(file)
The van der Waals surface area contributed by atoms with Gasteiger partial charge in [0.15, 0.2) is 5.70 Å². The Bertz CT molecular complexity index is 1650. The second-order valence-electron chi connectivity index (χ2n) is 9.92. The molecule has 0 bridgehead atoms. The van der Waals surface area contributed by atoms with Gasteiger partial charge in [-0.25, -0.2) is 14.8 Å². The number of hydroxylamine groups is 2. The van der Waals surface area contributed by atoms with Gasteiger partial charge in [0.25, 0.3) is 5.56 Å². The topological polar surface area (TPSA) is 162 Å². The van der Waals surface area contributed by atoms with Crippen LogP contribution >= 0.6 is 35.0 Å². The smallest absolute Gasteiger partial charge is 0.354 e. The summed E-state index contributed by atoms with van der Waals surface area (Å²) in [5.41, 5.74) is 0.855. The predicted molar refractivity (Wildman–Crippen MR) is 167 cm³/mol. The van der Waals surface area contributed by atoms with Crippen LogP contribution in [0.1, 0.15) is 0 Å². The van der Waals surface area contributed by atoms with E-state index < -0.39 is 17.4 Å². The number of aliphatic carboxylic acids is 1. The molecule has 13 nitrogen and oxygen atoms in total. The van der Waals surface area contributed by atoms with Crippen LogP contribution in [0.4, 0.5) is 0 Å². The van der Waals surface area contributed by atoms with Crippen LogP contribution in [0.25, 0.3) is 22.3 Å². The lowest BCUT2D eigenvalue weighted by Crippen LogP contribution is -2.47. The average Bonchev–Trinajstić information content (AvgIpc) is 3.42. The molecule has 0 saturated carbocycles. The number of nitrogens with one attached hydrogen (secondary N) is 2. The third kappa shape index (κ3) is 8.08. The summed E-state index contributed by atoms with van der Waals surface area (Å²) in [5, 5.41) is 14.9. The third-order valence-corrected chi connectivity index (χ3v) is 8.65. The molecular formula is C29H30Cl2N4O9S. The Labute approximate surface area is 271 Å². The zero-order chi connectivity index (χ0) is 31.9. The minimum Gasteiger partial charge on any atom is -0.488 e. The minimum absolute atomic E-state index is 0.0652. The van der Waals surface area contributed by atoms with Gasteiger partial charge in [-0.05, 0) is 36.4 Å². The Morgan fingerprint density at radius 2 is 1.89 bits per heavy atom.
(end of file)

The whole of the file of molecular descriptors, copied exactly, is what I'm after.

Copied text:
The van der Waals surface area contributed by atoms with Gasteiger partial charge in [0.15, 0.2) is 5.70 Å². The Bertz CT molecular complexity index is 1650. The second-order valence-electron chi connectivity index (χ2n) is 9.92. The molecule has 0 bridgehead atoms. The van der Waals surface area contributed by atoms with Gasteiger partial charge in [-0.25, -0.2) is 14.8 Å². The number of hydroxylamine groups is 2. The van der Waals surface area contributed by atoms with Gasteiger partial charge in [0.25, 0.3) is 5.56 Å². The topological polar surface area (TPSA) is 162 Å². The van der Waals surface area contributed by atoms with Crippen LogP contribution >= 0.6 is 35.0 Å². The smallest absolute Gasteiger partial charge is 0.354 e. The summed E-state index contributed by atoms with van der Waals surface area (Å²) in [5.41, 5.74) is 0.855. The predicted molar refractivity (Wildman–Crippen MR) is 167 cm³/mol. The van der Waals surface area contributed by atoms with Crippen LogP contribution in [0.1, 0.15) is 0 Å². The van der Waals surface area contributed by atoms with E-state index < -0.39 is 17.4 Å². The number of aliphatic carboxylic acids is 1. The molecule has 13 nitrogen and oxygen atoms in total. The van der Waals surface area contributed by atoms with Crippen LogP contribution in [0.4, 0.5) is 0 Å². The van der Waals surface area contributed by atoms with Crippen LogP contribution in [0.25, 0.3) is 22.3 Å². The lowest BCUT2D eigenvalue weighted by Crippen LogP contribution is -2.47. The average Bonchev–Trinajstić information content (AvgIpc) is 3.42. The molecule has 0 saturated carbocycles. The number of nitrogens with one attached hydrogen (secondary N) is 2. The third kappa shape index (κ3) is 8.08. The summed E-state index contributed by atoms with van der Waals surface area (Å²) in [5, 5.41) is 14.9. The third-order valence-corrected chi connectivity index (χ3v) is 8.65. The molecular formula is C29H30Cl2N4O9S. The Labute approximate surface area is 271 Å². The zero-order chi connectivity index (χ0) is 31.9. The minimum Gasteiger partial charge on any atom is -0.488 e. The minimum absolute atomic E-state index is 0.0652. The van der Waals surface area contributed by atoms with Gasteiger partial charge in [-0.05, 0) is 36.4 Å². The Morgan fingerprint density at radius 2 is 1.89 bits per heavy atom.